Now, I have to point out that there are some exceptions to this rule of making your content actionable. There are some bloggers whose popularity is so huge that they don’t need to be actionable. I’m thinking of a few fashion bloggers in particular. They can share their outfits with us, and because they’ve gained such a large following and strong reputation, they don’t need to provide actionable advice. However, because you’re reading this post, I’m guessing you likely haven’t reached this status yet. This can take years, so while you’re growing, I highly recommend providing actionable advice while you’re still gaining your reader’s trust.

Pro Tip:

If you’re trying to grow an email list (and you should be!), one great strategy for getting people to opt-in is to write a blog post detailing the “what” and “why” of a topic, and then make the “how” of a topic only available through an email sign-up. This strategy ensures your reader is getting the content they want, and you’re also gaining a subscriber. Not only that, but by using this strategy to grow your list, it guarantees the person who just signed up for your list is truly engaged and interested in the content that you’re putting out. It’s a win-win for both you and your reader.

The Solution: Make your content actionable

Pretty straight-forward, right?

Once you’ve finished a blog post, go back and pinpoint the actionable advice you’ve provided. Make sure it’s obvious. If it’s not there, add it.

Personally, I know when I’m reading a blog post, if I start reading and by the halfway point, I haven’t had a moment where I feel like I’ve been given something to do when I finish reading, then I’ve already checked out. For example, if you’re a beauty blogger and you’re discussing skincare, if I’m halfway through your skincare post and all I have is your skincare struggles and your current routine, this isn’t necessarily helpful to me. These things are important, but it’s equally as important to tell me how I can combat acne (i.e. the exact steps and the actionable advice). How can I use your routine to combat my acne? How is your routine going to help me? You need to give me actionable (obvious, straight-forward) advice and not simply a rundown, overview, or insight.  

Pro Tip:

You can make this advice even more actionable by hinting at actionable advice before your reader even gets to the post. How? Put that action right into the blog post title: Eliminate Acne in One Month, The 12 Step Process to Eliminating Acne, The 5 Products You Need To Buy To Eliminate Acne. In all of these titles, the action is obvious (eliminate acne), and by clicking the post the readers know they’re going to get the answer to how they can complete the action. Hello traffic boost.

Your Content is Too Personal

Now, let me be clear: I’m all for adding personality into your posts. A blog post can be super valuable, but if I feel like it’s written by a robot with no personality, chances are I won’t be a returning visitor to that blog. On the flip side, if I’m reading a post and all you’re telling me about is what you had for breakfast and that cute thing your dog did yesterday, well, I’m already headed for the exit.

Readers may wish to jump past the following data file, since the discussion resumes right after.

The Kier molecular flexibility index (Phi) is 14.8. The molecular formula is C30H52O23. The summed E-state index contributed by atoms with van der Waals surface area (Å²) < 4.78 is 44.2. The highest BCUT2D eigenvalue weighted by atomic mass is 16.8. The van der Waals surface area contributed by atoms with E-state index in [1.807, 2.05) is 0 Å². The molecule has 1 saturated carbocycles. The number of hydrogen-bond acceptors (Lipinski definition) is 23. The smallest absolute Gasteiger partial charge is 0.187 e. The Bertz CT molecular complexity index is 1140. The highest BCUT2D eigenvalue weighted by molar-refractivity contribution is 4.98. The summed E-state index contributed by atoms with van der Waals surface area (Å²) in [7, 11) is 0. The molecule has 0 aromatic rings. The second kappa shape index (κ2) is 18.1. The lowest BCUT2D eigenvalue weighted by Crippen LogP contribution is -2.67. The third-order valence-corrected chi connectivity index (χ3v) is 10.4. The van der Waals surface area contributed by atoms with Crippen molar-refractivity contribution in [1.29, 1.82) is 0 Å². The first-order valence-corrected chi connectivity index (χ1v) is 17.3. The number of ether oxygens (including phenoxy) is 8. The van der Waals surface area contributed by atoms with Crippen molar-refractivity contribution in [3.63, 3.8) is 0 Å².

In my early years of blogging, I did this all the time. Why? Because I was reading the popular blogs, written by huge influencers. I figured because they talked about their personal lives, I should too. The problem with this: nobody actually cared that much about my personal life that they wanted to read a whole post dedicated to it.

Keeping to your topics and not getting too personal is especially important when you’re just starting out blogging and people don’t know you yet. Let them get to know you, but don’t do it in a whole post. If you really want to let people in, I personally think it’s best to do this through a platform like Instagram. That’s generally where I’ll share personal anecdotes and how I’m feeling about life. It doesn’t mean my blog is devoid of personality. My writing still has my voice and personality all over it, but I try and keep feelings and stories for the ‘gram.

Solution: Find a balance

For every blog, balancing the personal with the actionable advice is a little different, depending on your niche. If you’re a lifestyle blogger with a big personality that people gravitate to, personality is likely a key factor in the success of your posts. If you’re an online business selling t-shirts, your content should likely be more niche and specific to t-shirts. One thing is for sure: unless you’re a celebrity or you’ve managed to create a community of raving fans, people likely don’t want to read your online diary. Find the balance, and check yourself along the way. Your friends and family might find your stories cute, but if they have nothing to do with your blog post and add no value, your readers probably don’t.

The Takeaway To Improve Your Content

I could go on and on about other strategies for improving your blog content (if you’re interested in more strategies, let me know!), but there’s one major takeaway here that you absolutely must come to terms with if you want to create content that performs well. The takeaway?

Make sure you’re consistently producing content that is valuable.

And make sure you’re not thinking about value in terms of what you think is valuable. Think like your reader! If you’re blogging totally for fun, you have no interest in page views, and you treat your blog like a hobby, then fine, don’t worry about value. However, since you clicked on this article, I’m thinking you’d like to get those page views up, right?

It doesn’t have to be rocket science. Check your ego at the door, stop thinking about your content from your own perspective, and start tapping into what readers are asking for in your blogging niche. Trust me, the answers are out there; you just have to be savvy enough to look for them. Once you do this and start consistently adding valuable, actionable advice, that’s on topic, you’ll start to notice improvements in your traffic.

Be honest in the comments below: do you feel like perhaps you’ve been writing for yourself more than your readers? Look back at some of your older posts: do you feel like they add strong value into your readers’ lives?